Aleksandra Goryachkina's 2017 interview. "I thought I was Jack Sparrow!"

Aleksandra Goryachkina's 2017 interview. "I thought I was Jack Sparrow!"


Aleksandra Goryachkina has just won the Women's Candidates' Tournament, earning a World Championship opportunity against Ju Wenjun. I've decided to let the readers know a bit more about this young prospect.

This interview was conducted by Eteri Kublashvili after Goryachkina won her second Russian Women's championship a year and a half ago.

Sasha, congratulations with your win! As we know, Russian champions, both men's and women's, get a Renault Kaptur car. Do you have a driving license?

Thank you. No, I don't.

And you can't drive?

I don't have a driving license, so I obviously can't.

But sometimes a person can drive despite having no driving license. And vice versa. Are you planning to obtain a driving license in the near future?

No, not yet.

You'll give the car to your dad or mom then?

Yes. I'll find whom to give it to. (Laughs)

And what are you going to do with the prize money?

I'm always doing the same thing with all my prize money: I give them to my mom, and she controls them. She works as my chief accountant. (Smiles)

So, we can call her your manager as well?


Last year, Aleksandra Kosteniuk told me in an interview that the car was her main incentive for the win. What was the driving force behind your win?

Not the car, surely. The first prize being a car is great, but it's a great responsibility as well. Because the first place is totally different from all others. And everyone tends to crack under that pressure. There was a moment when I understood that I didn't really want that car, I just wanted to play as well as I could and finish in the top three. I flopped in the last year's superfinal, and this one was tough as well. And I understood that the car wasn't the main priority for me. Not at all!

Aleksandra Goryachkina with a photo of the Russian Revolution in the background. The banner says, "Suffrage for Women!" Photo by

Yes, the tournament wasn't the easiest one for you, with losses in important games. Let's discuss your playing and the tournament.

I lost to Valya Gunina and Alina Kashlinskaya. The start wasn't too great: just 2.5 out of 5. I defeated Olya Girya, drew Natasha Pogonina, Nastya Bodnaruk, Alisa Gallyamova, and lost to Valya. It was very difficult for me to play. I chose wrong openings, everyone's prepared well for me, it was hard in general. My fatigue showed: I came to the championship straight from Khanty-Mansiysk, where I played in men's classical Yugra Governor's Cup and rapid Yugra Cup. Before the rest day, I was completely exhausted; I thought that this was the end, it's hopeless, I have no strength and no result.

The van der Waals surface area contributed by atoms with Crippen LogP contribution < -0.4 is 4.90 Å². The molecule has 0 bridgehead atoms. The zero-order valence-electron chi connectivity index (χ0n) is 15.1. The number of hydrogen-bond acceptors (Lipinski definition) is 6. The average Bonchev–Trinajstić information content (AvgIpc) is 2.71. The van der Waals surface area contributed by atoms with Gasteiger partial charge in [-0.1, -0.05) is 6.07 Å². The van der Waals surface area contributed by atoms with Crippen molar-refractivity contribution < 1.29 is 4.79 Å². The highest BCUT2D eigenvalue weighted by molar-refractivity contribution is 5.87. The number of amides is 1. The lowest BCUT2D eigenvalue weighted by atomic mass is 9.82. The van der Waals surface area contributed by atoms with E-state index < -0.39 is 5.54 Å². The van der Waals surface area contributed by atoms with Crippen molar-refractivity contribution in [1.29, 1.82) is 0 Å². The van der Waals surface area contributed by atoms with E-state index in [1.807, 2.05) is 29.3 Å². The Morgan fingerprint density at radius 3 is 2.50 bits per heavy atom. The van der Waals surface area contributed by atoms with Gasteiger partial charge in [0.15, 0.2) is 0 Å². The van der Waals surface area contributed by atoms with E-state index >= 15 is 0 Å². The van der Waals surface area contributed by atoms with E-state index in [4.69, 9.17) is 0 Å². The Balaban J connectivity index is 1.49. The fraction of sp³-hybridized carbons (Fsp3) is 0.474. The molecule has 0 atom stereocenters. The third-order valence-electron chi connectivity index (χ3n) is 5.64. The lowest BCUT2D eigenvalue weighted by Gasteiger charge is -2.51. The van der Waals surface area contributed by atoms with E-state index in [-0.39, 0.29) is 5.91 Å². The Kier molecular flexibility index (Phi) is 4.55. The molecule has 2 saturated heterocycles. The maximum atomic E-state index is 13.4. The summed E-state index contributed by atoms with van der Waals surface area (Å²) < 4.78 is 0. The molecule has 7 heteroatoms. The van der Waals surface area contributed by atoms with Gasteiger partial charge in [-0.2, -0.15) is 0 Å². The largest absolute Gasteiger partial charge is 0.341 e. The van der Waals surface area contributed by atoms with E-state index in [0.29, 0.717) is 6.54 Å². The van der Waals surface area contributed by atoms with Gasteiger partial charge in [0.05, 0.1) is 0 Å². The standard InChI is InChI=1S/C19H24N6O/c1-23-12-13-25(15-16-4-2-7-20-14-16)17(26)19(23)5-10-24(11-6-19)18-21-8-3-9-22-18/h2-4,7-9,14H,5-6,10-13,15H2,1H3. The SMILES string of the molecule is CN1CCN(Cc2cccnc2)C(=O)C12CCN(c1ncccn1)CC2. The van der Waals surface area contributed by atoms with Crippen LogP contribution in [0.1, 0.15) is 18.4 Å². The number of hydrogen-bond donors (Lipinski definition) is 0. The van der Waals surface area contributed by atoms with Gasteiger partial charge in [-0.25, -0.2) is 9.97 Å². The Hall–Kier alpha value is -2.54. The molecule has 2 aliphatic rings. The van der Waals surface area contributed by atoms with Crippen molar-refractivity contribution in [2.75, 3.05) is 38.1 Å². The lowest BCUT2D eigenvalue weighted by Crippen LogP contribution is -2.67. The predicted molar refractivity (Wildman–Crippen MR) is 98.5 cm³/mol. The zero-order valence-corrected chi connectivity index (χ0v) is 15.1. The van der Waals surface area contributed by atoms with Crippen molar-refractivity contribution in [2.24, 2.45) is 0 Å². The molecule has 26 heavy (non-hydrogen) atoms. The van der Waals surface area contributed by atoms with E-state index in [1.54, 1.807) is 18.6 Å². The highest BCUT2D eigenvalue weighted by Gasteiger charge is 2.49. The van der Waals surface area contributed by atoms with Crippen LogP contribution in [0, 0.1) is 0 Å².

But that one rest day was enough to fully replenish my strength. It was almost like a whole new tournament. I regained my strength and played much better!

So, you may consider yourself lucky that there was a rest day after round 5, not round 6?

Yes, we can say that.

And what did you do in your rest day?

I visited the Aurora. My dad got me there by trickery. He said, "Come on, let's look at the ship, take some photos." And then I learned that we were going to the museum. (Laughs) But I liked the open space, I felt like Jack Sparrow. My main goal was to avoid falling overboard. We had a guided tour, looked, listened. It all turned out pretty well.

Are there any games you're particularly happy about?

I can't say there are many. I'm satisfied with my first play-off game against Natasha [Pogonina]. The round 10 game against Zhenya Ovod - I can't say that my win was totally deserved, but I like this game.

Before the last round, you shared first place with Pogonina. Did you have any special strategy for the 11th round?

No, I didn't think too much, just went and played. My main goal was not to lose, because in that case I wouldn't get anything because of the worst tie-break. My dad thought that the probability of a tie break was very small, two wins or two draws at the same time were unlikely.

During the round, I saw that Natasha had the draw almost out of the opening, she could've agreed for a draw after an hour. I don't know why she wasted her strength and played on. I understood that if I don't lose, I'll still have chances for the first place, but I had no chance to win the game. If the position allowed, I would've played for a win, but the position didn't.

What were your thoughts before the play-off?

Just play. No matter if I get anything or not... The tournament was hard, I had to use all my remaining strength. The main goal was to control time.

Play-off match between Goryachkina and Pogonina. Photo by

Do you like classical or rapid chess more? Or you don't have any special preferences?

Just two years ago, I thought that the shorter was the control, the weaker I played. But now, all my three ratings are almost equal. And I even started liking rapid chess more than classical, since you're still playing more or less normal chess, but don't spend the entire day at the board! (Smiles) The preparation is different, the feelings are different. You play five games a day, and don't get so upset with your mistakes. (Laughs)

After winning the 2015 superfinal in Chita, you said that GM Ruslan Scherbakov worked with you. If it's not a secret, who's your current coach?